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Reverberation Time

BO 0228-l 1


A sound level meter equipped with software to calculate reverberation time has opened the way for quick measurements and presentable results. With an altogether more simple, as well as totally professional, measurement system, the making of reverberation measurements has never before been such an attractive proposition. This Application Note demonstrates how easy it is to make accurate reverberation measurements and it is hoped that it sheds extra light on the use of noise-bursts as opposed to the more familiar ` cut-off noise'method. Six well-snaced noints were marked on the floor and numbered. The distribution of these points is shown in Fig. 2 together with the measurement system. The sound source was placed in a corner and the sound level meter was positioned so that its microphone was lm above point 1. The sound level meter, loaded with Reverberation Module Processor BZ 7104, was set up to make Q-octave band measurements in the frequency range 125Hz to 4 kHz. The ` countdown-to-start'feature gave the operator time to leave the room and close the door. An automatic sequence of noise-bursts in successive Q-octave bands was then generated by the sound level meter and transmitted into the room by the sound source. Results from the sixteen frequency bands were available after approximately two and a half minutes. These were printed out to help check for errors, warnings or irregularities. Background-noise warnings were noted in some of the higher frequency bands and so measurements in these bands were repeated. The warnings were not reproducible and were therefore attributed to noise ` events'that occurred during the measurements rather than constant background noise. A new printout was made that included the repeated results. The whole automatic measurement sequence was repeated at each of the five remaining positions with microphone elevations of between 1 and 2m. Only one set of measurements was made at each position since the measurement method produces results that vary by typically less than 2% at one point, i.e. much less than from position to position. The ` classroom 1' curve in Fig. 3 shows the ` spatially' averaged results for the six microphone positions. To test the effects of the amplifier and loudspeaker on measurement results, the experiment was repeated for three microphone positions with Brüel & Kjær Sound Power Source Type 4205 in place of the Type 4224. These results are also shown on the ` classroom 1'curve in Fig. 3. Classroom 2 (200m3) The second classroom visited possessed absorptive materials as an integral part of the ceiling construction. Otherwise the room description was quite similar to that of classroom 1. Reverberation measurements were again made at six different positions and the spatially averaged results are shown in Fig. 3. Also shown on the ` classroom 2'curve are the results obtained by spatially averaging over only three microphone positions. m3) Gymnasium (950 This relatively small gymnasium had a floor of the sprung wooden type commonly used in sports facilities and walls of rough brick. The windows were set high-up in the walls and the plastic curtains were drawn back during measurements. A wooden-slat ceiling sloped gently up to a centre beam running the length of the room. Again, six measurement positions were used and the spatially averaged results are shown on the ` gymnasium' curve in Fig. 3. As an investigation into the influence of sound source position on measurement results, further measurements were made with the sound source moved into the opposite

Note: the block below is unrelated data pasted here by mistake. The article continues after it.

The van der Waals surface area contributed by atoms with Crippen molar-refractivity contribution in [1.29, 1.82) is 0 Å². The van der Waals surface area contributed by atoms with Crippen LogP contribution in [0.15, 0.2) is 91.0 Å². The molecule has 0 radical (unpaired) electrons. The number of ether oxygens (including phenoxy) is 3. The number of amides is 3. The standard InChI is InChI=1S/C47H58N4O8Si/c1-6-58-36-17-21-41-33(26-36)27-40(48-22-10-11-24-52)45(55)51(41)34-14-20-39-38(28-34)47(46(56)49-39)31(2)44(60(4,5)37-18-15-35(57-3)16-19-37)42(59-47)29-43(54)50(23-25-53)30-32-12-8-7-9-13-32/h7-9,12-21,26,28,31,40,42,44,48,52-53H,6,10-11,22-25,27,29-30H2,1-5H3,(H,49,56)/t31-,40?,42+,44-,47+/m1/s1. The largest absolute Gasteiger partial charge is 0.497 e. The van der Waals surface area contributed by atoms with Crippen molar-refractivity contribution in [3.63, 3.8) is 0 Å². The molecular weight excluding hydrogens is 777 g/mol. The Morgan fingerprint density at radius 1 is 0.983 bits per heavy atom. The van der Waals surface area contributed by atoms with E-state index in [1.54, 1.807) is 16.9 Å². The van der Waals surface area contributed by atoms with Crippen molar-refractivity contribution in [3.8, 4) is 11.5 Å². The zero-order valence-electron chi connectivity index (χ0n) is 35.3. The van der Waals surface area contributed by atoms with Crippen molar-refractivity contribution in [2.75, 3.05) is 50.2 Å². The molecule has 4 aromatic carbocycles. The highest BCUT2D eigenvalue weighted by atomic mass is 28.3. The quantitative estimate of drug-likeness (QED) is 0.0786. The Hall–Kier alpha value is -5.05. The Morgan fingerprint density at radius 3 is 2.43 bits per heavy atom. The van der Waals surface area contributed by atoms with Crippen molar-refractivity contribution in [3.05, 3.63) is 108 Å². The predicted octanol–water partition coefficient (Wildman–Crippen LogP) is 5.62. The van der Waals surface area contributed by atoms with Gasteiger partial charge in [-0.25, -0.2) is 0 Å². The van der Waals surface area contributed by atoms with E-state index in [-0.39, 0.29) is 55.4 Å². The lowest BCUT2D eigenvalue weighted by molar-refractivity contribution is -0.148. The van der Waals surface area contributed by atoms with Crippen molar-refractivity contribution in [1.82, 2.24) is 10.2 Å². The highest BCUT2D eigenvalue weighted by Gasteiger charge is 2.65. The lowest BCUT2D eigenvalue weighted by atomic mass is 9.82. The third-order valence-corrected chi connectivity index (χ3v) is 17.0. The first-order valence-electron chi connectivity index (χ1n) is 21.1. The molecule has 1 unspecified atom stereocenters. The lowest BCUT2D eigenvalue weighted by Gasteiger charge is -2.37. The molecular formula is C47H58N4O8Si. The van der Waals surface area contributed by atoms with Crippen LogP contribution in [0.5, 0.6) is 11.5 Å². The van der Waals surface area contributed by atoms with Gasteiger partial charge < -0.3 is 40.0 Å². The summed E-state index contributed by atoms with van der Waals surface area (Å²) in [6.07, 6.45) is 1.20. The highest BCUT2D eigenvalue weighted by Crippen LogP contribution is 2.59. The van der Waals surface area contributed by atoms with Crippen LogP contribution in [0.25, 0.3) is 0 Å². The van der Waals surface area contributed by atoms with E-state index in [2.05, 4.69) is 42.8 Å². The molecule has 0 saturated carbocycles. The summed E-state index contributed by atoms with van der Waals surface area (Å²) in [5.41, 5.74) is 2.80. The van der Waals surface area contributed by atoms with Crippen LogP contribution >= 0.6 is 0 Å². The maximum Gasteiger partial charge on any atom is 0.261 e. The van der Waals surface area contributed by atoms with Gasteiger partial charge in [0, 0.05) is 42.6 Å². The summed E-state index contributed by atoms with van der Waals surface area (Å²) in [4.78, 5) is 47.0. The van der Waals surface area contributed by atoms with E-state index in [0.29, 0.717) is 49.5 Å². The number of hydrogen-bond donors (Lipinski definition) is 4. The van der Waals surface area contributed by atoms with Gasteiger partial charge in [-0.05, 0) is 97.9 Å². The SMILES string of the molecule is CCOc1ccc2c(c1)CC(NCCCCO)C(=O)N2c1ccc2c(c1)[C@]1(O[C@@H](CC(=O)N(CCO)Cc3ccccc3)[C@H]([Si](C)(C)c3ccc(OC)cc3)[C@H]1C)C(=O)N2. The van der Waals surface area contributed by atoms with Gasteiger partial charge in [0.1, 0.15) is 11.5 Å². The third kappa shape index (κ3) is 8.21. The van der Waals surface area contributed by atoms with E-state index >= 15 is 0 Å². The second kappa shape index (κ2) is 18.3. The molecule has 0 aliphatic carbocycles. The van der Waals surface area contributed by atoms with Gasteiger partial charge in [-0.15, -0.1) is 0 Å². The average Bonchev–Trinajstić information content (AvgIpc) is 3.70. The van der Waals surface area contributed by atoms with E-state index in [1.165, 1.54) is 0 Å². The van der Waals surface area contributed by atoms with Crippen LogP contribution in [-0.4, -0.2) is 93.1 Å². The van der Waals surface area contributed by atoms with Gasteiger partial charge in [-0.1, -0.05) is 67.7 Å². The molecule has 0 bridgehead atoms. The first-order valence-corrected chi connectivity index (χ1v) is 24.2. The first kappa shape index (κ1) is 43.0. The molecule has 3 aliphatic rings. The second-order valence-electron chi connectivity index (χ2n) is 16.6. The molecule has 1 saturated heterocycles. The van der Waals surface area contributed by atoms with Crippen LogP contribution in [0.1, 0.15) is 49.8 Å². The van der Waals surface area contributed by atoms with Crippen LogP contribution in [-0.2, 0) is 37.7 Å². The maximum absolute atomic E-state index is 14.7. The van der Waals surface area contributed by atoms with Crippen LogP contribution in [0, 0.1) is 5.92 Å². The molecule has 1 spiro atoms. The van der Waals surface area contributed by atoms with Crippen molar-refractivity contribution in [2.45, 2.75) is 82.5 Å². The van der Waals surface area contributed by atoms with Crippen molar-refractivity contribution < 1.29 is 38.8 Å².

A school was chosen for demonstration measurements because of the variety of rooms available. These included classrooms with both long and short reverberation times, a gymnasium and a large sports hall.

Fig. I. Classroom 1